A Republican state legislator in Colorado is proposing a bill to restrict the ability of the state’s executive branch to hire outside counsel. The bill comes after an imbroglio arose last summer when Gov. Bill Ritter, a former Hogan & Hartson partner, hired his firm for legal work over lawyers from the state attorney general’s office.

The Am Law Daily reported in July on the controversial decision by Ritter to allegedly award Hogan a no-bid contract to retain the firm’s lawyers — at six times the cost of the $75 per hour offer by the state AG’s office — to handle legal matters related to the disbursement of federal stimulus funds.

“They thought we didn’t have the expertise or manpower,” deputy AG Geoff Blue told The Denver Post last July. “We could’ve gotten the job done. But we told them, ‘That’s your call,’ and we had nothing more to do with it.”

The Denver Post subsequently published an editorial defending Ritter’s decision to hire Hogan & Hartson, saying the firm’s expertise and resources were needed to adequately handle the various legal matters stemming from Colorado’s receipt of $8 billion in federal stimulus funds.

That didn’t convince state Sen. Ted Harvey, who remains unimpressed. Harvey is sponsoring a bill that would require the governor or chief justice to detail, in writing, the state’s need to hire outside lawyers instead of using state-funded counsel supplied by Attorney General John Suthers. Harvey acknowledges that it was Ritter’s hiring of Hogan last year that led to the proposed bill.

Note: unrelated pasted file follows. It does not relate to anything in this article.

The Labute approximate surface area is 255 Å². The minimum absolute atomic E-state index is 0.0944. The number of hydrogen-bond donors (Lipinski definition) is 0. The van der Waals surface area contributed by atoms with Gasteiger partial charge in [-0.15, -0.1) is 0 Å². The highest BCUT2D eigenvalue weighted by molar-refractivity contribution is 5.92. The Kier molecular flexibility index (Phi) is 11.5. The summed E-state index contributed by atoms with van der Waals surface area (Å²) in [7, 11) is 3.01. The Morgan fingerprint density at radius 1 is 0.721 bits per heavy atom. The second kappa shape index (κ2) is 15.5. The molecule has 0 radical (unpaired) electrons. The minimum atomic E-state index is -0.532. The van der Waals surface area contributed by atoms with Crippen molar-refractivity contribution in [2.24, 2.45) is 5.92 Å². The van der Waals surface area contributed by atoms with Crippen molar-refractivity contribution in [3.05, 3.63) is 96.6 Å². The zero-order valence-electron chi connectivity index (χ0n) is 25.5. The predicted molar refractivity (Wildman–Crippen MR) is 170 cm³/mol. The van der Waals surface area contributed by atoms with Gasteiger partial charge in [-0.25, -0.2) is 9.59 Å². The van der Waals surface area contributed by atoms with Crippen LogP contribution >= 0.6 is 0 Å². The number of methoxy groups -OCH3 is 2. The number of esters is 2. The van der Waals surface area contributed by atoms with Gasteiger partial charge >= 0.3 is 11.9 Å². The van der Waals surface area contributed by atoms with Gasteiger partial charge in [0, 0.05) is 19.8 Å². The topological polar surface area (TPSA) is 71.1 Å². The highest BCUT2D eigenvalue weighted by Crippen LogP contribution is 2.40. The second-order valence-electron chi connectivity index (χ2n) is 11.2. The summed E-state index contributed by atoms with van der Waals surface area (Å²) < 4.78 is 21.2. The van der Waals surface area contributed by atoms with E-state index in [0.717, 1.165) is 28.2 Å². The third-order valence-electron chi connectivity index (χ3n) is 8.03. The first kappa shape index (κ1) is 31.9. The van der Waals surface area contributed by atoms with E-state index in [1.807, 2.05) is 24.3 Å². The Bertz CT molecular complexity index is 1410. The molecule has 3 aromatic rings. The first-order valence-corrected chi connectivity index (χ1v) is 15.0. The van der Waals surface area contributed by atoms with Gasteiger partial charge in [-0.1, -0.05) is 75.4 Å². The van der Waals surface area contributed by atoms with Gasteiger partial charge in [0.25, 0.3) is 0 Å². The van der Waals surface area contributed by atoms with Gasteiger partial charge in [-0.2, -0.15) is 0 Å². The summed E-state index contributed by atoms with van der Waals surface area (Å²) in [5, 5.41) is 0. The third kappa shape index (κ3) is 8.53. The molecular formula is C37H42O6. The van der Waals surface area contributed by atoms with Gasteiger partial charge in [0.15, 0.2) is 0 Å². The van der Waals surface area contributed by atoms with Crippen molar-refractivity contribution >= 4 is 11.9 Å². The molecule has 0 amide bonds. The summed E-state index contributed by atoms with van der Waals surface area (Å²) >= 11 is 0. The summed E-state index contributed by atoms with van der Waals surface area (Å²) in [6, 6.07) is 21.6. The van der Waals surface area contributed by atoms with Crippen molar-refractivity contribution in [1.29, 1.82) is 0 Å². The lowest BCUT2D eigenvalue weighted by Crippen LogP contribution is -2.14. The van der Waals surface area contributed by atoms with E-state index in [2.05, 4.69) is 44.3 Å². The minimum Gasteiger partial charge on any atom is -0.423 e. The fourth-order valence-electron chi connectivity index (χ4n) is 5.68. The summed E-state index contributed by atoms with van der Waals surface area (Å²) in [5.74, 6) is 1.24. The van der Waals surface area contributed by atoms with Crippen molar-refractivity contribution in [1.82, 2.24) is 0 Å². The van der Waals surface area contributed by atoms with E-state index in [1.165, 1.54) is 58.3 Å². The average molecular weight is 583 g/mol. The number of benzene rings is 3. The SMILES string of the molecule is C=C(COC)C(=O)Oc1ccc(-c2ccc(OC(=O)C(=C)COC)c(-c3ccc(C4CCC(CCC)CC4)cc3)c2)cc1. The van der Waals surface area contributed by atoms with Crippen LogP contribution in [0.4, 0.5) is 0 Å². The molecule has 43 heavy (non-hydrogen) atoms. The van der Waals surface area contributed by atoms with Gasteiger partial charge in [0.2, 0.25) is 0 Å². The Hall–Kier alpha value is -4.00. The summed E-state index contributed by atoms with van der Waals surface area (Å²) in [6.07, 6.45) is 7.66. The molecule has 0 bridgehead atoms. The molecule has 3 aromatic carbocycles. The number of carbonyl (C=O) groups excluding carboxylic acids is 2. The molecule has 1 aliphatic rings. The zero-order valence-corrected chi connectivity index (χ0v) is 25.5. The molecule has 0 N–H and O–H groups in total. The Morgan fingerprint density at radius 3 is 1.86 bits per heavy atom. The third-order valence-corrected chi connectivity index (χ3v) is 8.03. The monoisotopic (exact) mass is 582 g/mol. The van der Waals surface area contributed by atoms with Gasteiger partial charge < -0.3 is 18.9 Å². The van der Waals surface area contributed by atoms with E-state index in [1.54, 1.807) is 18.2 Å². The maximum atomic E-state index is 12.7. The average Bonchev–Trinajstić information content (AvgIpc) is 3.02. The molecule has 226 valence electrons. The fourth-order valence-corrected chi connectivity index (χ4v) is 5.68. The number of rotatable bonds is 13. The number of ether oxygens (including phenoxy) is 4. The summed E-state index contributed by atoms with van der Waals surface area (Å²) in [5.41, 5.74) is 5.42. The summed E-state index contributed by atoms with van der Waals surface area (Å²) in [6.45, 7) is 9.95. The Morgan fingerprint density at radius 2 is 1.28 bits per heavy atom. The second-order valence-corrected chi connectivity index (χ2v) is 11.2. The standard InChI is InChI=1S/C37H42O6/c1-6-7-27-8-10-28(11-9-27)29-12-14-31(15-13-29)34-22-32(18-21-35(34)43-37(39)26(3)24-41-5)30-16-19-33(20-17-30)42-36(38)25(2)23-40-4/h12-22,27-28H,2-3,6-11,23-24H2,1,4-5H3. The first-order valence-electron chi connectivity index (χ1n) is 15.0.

“We spent [thousands of dollars] to the governor’s former law firm to be able to do this service when the attorney general’s office most likely could have done it,” Harvey told State Bill Colorado.

Harvey was assisted by Suthers in drawing up the legislation, State Bill Colorado reports, but the attorney general remains on the sidelines when it comes to offering his political support for the proposal.

The bill itself will not prevent the state from hiring third-party lawyers, but it will force public officials to provide written disclosures explaining the need for outside legal assistance in place of government resources.

Ritter’s ties to Hogan & Hartson still run deep. In December, he reappointed Hogan partner and eight-year EPA veteran Andrew Spielman to serve another term as chairman of the state’s Regional Air Quality Council.

Harvey hopes to have bipartisan support for his legislation, but knows that with Ritter being a Democrat, he could face opposition from across the aisle.

The bill is scheduled to be heard by Colorado’s Senate State Affairs committee sometime next week. Given the longstanding ties between law firms and politicians, we suspect this one won’t be going too far.

This article first appeared on The Am Law Daily blog on AmericanLawyer.com.